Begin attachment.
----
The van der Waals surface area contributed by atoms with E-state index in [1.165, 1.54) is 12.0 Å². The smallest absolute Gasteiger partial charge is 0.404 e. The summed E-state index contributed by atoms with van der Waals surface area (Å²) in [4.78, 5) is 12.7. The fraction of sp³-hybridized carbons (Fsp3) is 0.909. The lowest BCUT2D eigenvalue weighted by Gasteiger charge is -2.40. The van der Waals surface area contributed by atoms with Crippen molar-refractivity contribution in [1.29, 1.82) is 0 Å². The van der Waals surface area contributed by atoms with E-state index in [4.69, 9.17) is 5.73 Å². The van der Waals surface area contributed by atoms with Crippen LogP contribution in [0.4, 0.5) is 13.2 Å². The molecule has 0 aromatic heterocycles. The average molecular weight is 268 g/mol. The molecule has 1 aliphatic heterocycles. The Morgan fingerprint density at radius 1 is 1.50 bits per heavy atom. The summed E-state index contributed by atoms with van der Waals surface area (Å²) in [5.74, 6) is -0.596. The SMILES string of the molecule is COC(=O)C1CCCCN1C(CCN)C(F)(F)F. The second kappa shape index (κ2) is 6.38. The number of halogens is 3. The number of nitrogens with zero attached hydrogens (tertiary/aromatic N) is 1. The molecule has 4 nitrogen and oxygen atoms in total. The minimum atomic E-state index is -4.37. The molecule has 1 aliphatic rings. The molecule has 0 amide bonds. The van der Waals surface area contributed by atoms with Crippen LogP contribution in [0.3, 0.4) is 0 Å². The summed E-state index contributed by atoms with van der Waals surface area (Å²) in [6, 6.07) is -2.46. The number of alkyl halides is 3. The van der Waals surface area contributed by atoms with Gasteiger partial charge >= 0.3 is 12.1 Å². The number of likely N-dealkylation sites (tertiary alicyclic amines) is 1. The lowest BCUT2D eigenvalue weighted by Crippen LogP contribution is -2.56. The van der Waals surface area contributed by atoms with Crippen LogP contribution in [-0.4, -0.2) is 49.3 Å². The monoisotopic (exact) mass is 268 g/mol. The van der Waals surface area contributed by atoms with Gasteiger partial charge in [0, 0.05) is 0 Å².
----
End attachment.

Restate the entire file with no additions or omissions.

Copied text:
The van der Waals surface area contributed by atoms with E-state index in [1.165, 1.54) is 12.0 Å². The smallest absolute Gasteiger partial charge is 0.404 e. The summed E-state index contributed by atoms with van der Waals surface area (Å²) in [4.78, 5) is 12.7. The fraction of sp³-hybridized carbons (Fsp3) is 0.909. The lowest BCUT2D eigenvalue weighted by Gasteiger charge is -2.40. The van der Waals surface area contributed by atoms with Crippen molar-refractivity contribution in [1.29, 1.82) is 0 Å². The van der Waals surface area contributed by atoms with E-state index in [4.69, 9.17) is 5.73 Å². The van der Waals surface area contributed by atoms with Crippen LogP contribution in [0.4, 0.5) is 13.2 Å². The molecule has 0 aromatic heterocycles. The average molecular weight is 268 g/mol. The molecule has 1 aliphatic heterocycles. The Morgan fingerprint density at radius 1 is 1.50 bits per heavy atom. The summed E-state index contributed by atoms with van der Waals surface area (Å²) in [5.74, 6) is -0.596. The SMILES string of the molecule is COC(=O)C1CCCCN1C(CCN)C(F)(F)F. The second kappa shape index (κ2) is 6.38. The number of halogens is 3. The number of nitrogens with zero attached hydrogens (tertiary/aromatic N) is 1. The molecule has 4 nitrogen and oxygen atoms in total. The minimum atomic E-state index is -4.37. The molecule has 1 aliphatic rings. The molecule has 0 amide bonds. The van der Waals surface area contributed by atoms with Crippen LogP contribution in [0.3, 0.4) is 0 Å². The summed E-state index contributed by atoms with van der Waals surface area (Å²) in [6, 6.07) is -2.46. The number of alkyl halides is 3. The van der Waals surface area contributed by atoms with Gasteiger partial charge >= 0.3 is 12.1 Å². The number of likely N-dealkylation sites (tertiary alicyclic amines) is 1. The lowest BCUT2D eigenvalue weighted by Crippen LogP contribution is -2.56. The van der Waals surface area contributed by atoms with Crippen LogP contribution in [-0.4, -0.2) is 49.3 Å². The monoisotopic (exact) mass is 268 g/mol. The van der Waals surface area contributed by atoms with Gasteiger partial charge in [0, 0.05) is 0 Å².